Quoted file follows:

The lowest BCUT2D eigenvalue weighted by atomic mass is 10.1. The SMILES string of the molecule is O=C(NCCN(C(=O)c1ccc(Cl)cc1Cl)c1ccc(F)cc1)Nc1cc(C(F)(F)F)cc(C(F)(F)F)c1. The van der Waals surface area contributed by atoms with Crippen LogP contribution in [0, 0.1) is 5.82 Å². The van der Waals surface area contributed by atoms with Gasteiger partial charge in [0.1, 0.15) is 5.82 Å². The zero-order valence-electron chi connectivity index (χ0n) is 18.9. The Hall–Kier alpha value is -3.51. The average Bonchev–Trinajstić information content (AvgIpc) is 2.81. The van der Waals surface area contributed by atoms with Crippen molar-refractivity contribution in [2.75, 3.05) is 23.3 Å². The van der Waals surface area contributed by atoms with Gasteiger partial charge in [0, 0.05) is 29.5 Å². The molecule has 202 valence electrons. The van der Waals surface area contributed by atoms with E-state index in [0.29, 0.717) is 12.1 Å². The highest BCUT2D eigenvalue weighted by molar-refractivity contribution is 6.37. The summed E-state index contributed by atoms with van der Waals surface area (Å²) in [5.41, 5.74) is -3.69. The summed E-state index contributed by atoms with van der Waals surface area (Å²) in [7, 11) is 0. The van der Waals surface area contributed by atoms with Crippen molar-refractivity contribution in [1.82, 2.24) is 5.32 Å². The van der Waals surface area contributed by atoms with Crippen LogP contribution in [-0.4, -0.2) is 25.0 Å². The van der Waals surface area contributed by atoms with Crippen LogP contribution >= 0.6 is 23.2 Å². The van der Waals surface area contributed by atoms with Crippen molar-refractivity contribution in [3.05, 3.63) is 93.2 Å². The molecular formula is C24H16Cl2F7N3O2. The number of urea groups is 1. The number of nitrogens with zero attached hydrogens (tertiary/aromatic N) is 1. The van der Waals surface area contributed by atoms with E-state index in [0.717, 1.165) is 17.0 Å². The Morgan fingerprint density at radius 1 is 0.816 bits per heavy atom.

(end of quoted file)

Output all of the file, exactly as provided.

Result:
The lowest BCUT2D eigenvalue weighted by atomic mass is 10.1. The SMILES string of the molecule is O=C(NCCN(C(=O)c1ccc(Cl)cc1Cl)c1ccc(F)cc1)Nc1cc(C(F)(F)F)cc(C(F)(F)F)c1. The van der Waals surface area contributed by atoms with Crippen LogP contribution in [0, 0.1) is 5.82 Å². The van der Waals surface area contributed by atoms with Gasteiger partial charge in [0.1, 0.15) is 5.82 Å². The zero-order valence-electron chi connectivity index (χ0n) is 18.9. The Hall–Kier alpha value is -3.51. The average Bonchev–Trinajstić information content (AvgIpc) is 2.81. The van der Waals surface area contributed by atoms with Crippen molar-refractivity contribution in [2.75, 3.05) is 23.3 Å². The van der Waals surface area contributed by atoms with Gasteiger partial charge in [0, 0.05) is 29.5 Å². The molecule has 202 valence electrons. The van der Waals surface area contributed by atoms with E-state index in [0.29, 0.717) is 12.1 Å². The highest BCUT2D eigenvalue weighted by molar-refractivity contribution is 6.37. The summed E-state index contributed by atoms with van der Waals surface area (Å²) in [5.41, 5.74) is -3.69. The summed E-state index contributed by atoms with van der Waals surface area (Å²) in [7, 11) is 0. The van der Waals surface area contributed by atoms with Crippen molar-refractivity contribution in [1.82, 2.24) is 5.32 Å². The van der Waals surface area contributed by atoms with Crippen LogP contribution in [-0.4, -0.2) is 25.0 Å². The van der Waals surface area contributed by atoms with Crippen LogP contribution >= 0.6 is 23.2 Å². The van der Waals surface area contributed by atoms with Crippen molar-refractivity contribution in [3.05, 3.63) is 93.2 Å². The molecular formula is C24H16Cl2F7N3O2. The number of urea groups is 1. The number of nitrogens with zero attached hydrogens (tertiary/aromatic N) is 1. The van der Waals surface area contributed by atoms with E-state index in [0.717, 1.165) is 17.0 Å². The Morgan fingerprint density at radius 1 is 0.816 bits per heavy atom.